Fighting for their playoff lives, the Detroit Lions' offense went dormant against the New York Jets for 32 minutes, allowing an equally desperate Gang Green to usurp a 17-13 lead. Needing a touchdown to keep impossible dreams alive, Jared Goff assumed control of the ball with 4:37 to play and appeared to have a drive-starting big play to second-year tight end Brock Wright. The Notre Dame product, however, failed to reel in a throw slightly behind him for what would have been only his 26th career reception. Six plays later, coming out of the two-minute warning and facing fourth-and-inches from mid-field, offensive coordinator Ben Johnson dialed up some play-action misdirection designed to go to the kid who had just dropped the football. Fifty-one euphoric yards later and the Lions had what would prove to be the game-winning touchdown and a .500 record.
Running back Justin Jackson sprinted into the celebratory end zone and on-field microphones caught the poignant moment when he told Wright that his teammates, as well as the coaching staff, believe in Wright.
Belief is not a word Lions fans can understand. We've never had it before. It's never been earned. Six wins in seven games, including clawing one out on the road against a physical team while playing subpar football, may be changing that. And it's not just belief in the next three weeks and the possibility of more after that. It's the belief that something has changed. That Dan Campbell, a flawed in-game manager to be sure, has flipped that magical switch everyone in the Motor City has been trying to find like a curious Tim Taylor rooting around in the electrical closet during a Thanksgiving game.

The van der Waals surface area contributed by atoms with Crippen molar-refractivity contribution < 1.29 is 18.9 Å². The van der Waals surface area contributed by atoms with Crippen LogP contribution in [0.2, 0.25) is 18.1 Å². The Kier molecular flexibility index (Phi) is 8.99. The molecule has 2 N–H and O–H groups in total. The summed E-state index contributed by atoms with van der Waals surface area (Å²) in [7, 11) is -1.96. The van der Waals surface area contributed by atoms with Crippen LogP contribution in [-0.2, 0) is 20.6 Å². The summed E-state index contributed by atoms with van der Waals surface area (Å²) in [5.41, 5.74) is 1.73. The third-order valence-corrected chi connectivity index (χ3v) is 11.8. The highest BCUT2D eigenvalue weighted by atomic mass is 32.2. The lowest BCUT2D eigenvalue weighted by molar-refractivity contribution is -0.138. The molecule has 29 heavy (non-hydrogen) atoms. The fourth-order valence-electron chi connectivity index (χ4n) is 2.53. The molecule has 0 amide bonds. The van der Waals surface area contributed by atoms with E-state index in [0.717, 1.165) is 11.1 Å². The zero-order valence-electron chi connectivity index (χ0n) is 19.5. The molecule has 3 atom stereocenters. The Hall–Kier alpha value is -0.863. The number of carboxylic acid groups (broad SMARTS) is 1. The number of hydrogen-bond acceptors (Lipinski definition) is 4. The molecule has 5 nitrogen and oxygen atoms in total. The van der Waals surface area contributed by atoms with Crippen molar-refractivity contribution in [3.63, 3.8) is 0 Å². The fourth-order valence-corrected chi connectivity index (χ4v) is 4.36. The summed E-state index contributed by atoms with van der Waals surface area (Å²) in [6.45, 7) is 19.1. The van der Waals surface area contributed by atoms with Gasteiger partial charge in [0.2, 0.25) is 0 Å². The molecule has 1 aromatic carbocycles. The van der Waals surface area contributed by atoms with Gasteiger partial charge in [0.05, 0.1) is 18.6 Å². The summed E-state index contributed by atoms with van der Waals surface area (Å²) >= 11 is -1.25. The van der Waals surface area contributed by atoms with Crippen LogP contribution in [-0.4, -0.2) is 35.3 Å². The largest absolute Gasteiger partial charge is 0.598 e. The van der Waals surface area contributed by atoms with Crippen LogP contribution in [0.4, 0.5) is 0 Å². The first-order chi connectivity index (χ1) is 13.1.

During the first on-field interview of his career, Wright spoke about the awesome culture in Detroit. Let me say that again. The awesome culture in Detroit. Against long odds, it does not seem like a ridiculous statement.
Three games remain. Detroit will need to win them all and get a little help or win two of them and get more help to become only the second team to overcome a 1-6 start to make the playoffs. But dammit, it's not just that we're starting to believe or we want to believe. It's that it doesn't feel human not to believe.
The newness of it all — the newness of Wright, who simply doesn't know enough to carry the Same Old Lions baggage — feels different. Like a dirty slate that's been scrubbed with the elbow grease of too many generations is beginning to feel clean again. That a fresh narrative can be written upon it.
Dare I say it? Dare I tempt the Gods?
We believe in them.